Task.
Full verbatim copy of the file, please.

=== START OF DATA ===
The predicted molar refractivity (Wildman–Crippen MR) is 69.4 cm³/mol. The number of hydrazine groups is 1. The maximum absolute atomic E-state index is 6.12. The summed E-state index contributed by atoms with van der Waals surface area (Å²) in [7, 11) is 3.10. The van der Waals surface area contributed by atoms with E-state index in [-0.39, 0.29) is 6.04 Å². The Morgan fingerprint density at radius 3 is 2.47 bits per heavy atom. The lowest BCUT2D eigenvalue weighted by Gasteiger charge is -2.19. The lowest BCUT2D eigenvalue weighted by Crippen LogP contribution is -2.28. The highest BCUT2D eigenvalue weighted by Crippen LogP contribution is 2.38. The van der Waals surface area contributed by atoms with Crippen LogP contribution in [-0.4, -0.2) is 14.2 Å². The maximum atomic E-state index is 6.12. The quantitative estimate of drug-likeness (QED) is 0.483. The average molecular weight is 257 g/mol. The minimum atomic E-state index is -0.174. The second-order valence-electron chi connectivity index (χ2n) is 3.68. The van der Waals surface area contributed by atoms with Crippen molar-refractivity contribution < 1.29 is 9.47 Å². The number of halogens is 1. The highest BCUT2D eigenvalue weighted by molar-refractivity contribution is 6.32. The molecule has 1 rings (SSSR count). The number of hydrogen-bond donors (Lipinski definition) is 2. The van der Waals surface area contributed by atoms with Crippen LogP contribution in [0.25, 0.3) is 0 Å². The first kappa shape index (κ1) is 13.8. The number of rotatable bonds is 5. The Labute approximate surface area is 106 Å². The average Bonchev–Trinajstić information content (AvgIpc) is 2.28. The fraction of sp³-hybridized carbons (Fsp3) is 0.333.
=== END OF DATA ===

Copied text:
The predicted molar refractivity (Wildman–Crippen MR) is 69.4 cm³/mol. The number of hydrazine groups is 1. The maximum absolute atomic E-state index is 6.12. The summed E-state index contributed by atoms with van der Waals surface area (Å²) in [7, 11) is 3.10. The van der Waals surface area contributed by atoms with E-state index in [-0.39, 0.29) is 6.04 Å². The Morgan fingerprint density at radius 3 is 2.47 bits per heavy atom. The lowest BCUT2D eigenvalue weighted by Gasteiger charge is -2.19. The lowest BCUT2D eigenvalue weighted by Crippen LogP contribution is -2.28. The highest BCUT2D eigenvalue weighted by Crippen LogP contribution is 2.38. The van der Waals surface area contributed by atoms with Crippen LogP contribution in [-0.4, -0.2) is 14.2 Å². The maximum atomic E-state index is 6.12. The quantitative estimate of drug-likeness (QED) is 0.483. The average molecular weight is 257 g/mol. The minimum atomic E-state index is -0.174. The second-order valence-electron chi connectivity index (χ2n) is 3.68. The van der Waals surface area contributed by atoms with Crippen molar-refractivity contribution < 1.29 is 9.47 Å². The number of halogens is 1. The highest BCUT2D eigenvalue weighted by molar-refractivity contribution is 6.32. The molecule has 1 rings (SSSR count). The number of hydrogen-bond donors (Lipinski definition) is 2. The van der Waals surface area contributed by atoms with Crippen LogP contribution in [0.25, 0.3) is 0 Å². The first kappa shape index (κ1) is 13.8. The number of rotatable bonds is 5. The Labute approximate surface area is 106 Å². The average Bonchev–Trinajstić information content (AvgIpc) is 2.28. The fraction of sp³-hybridized carbons (Fsp3) is 0.333.